the bird with an unknown name the winter oak

light on a wall the splendour of the sky
they don't need your warm breath
they are there to say: no one will console you

be vigilant---when the light on the mountains gives the sign---arise and go
as long as blood turns in the breast your dark star

repeat old incantations of humanity fables and legends
because this is how you will attain the good you will not attain
repeat great words repeat them stubbornly
like those crossing the desert who perished in the sand"

Zbigniew Herbert, "The Envoy of Mr. Cogito"

"The Red Hills, Lake George," by Georgia O'Keeffe (image source here)

And I think there is a connection between being our souls, in this sense, and keeping them intact as we cross the bridge into the age of AGI. Consider Lewis's worry at the end of Abolition of Man.

The whole point of seeing through something is to see something through it. It is good that the window should be transparent, because the street or garden beyond it is opaque. How if you saw through the garden too? It's no use trying to "see through" first principles. If you see through everything, then everything is transparent. But a wholly transparent world is an invisible world. To "see through" all things is the same as not to see.

What is this bit really about? Most of the book is about ethics—but the "first principles," here, aren't necessarily ethical. And indeed, I think Lewis is actually gesturing at (though: not explaining) a broader argument, made in e.g. Miracles, that Reason can't view itself as a purely natural process, because (roughly) it is trying to follow universal laws of Reason, which is too deeply different from being subject to brute causation.[18] That is, Lewis thinks naturalism will not just kill the Tao; it will kill logic and math and all the other sorts of sanity (and hence, in his view, naturalism is insane). My impression is that various strands of both analytic and continental philosophy have similar worries about truth, reference, and other epistemic basics—that in becoming pure-causation, the world dissolves into a play of pure power. It's not just that we lose contact with Objective Morality; we lose, also, the "contact" of truth and reference and encounter; and the only type of contact that remains is collision.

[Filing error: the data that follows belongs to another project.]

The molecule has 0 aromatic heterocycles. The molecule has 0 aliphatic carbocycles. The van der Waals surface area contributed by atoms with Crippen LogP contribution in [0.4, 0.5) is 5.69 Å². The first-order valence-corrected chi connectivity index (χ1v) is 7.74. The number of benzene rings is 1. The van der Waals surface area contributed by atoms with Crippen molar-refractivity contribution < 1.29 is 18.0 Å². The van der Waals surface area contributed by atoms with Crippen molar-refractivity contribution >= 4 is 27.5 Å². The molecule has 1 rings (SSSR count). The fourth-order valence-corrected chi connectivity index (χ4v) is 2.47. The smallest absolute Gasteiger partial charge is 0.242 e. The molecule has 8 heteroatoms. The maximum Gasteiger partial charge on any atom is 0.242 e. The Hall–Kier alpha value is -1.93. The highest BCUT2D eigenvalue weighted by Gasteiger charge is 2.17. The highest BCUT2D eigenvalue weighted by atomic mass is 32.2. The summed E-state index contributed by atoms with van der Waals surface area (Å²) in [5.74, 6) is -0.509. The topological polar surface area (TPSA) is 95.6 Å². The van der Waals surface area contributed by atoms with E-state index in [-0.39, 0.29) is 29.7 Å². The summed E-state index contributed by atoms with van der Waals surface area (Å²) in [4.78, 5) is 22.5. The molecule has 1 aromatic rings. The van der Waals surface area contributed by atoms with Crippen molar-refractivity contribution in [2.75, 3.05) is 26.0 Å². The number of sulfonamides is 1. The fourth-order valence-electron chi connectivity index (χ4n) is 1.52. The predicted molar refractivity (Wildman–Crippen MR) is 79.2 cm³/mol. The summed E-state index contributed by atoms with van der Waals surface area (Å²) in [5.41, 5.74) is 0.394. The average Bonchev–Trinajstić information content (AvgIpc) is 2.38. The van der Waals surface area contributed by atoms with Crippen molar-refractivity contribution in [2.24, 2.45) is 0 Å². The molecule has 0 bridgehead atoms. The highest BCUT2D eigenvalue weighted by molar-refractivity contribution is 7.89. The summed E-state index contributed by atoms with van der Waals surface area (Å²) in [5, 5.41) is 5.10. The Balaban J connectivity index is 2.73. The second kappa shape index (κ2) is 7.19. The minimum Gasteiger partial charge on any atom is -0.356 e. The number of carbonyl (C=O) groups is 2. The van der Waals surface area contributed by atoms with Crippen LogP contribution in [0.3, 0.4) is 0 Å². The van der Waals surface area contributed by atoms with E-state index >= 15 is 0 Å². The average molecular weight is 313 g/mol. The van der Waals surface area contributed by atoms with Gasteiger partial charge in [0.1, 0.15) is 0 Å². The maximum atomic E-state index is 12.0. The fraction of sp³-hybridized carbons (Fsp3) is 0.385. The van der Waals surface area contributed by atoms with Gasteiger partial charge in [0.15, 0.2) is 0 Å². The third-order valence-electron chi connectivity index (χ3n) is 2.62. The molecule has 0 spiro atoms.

I'm not, generally, a fan of various arguments in this vicinity. Re: Lewis's for example: I think that brute causal processes can themselves follow universal laws of Reason—see, e.g., a theorem-prover, or this marble adding machine—and that Reason can itself develop an empirical and naturalistic world-picture that validates that this is what's happening with parts of our brain. And I suspect that we will be able to give similarly self-validating stories about stuff like reference as well, though I've thought less about the topic.

But I also think that Lewis's argument, at least, is still pointing at something interesting re: "seeing through first principles"—and something related to being what Yudkowsky calls being "created already in motion."[19] In particular: even though Reason is a brute causal process (though: not merely one), and can come to see (and validate) itself as such, the process of so-seeing requires being Reason—being your soul—as opposed to merely modeling it. You do, in fact, have to stay within something. You have to think—to seek, yourself, whatever it is that Reason seeks; to be the onrush of that part of your being. And this requires what I've previously called "living from the inside," and "looking out of your own eyes," instead of only from above. In that mode, your soul is, indeed, its own first principle; what Thomas Nagel calls the "Last Word." Not the seen-through, but the seer (even if also: the seen).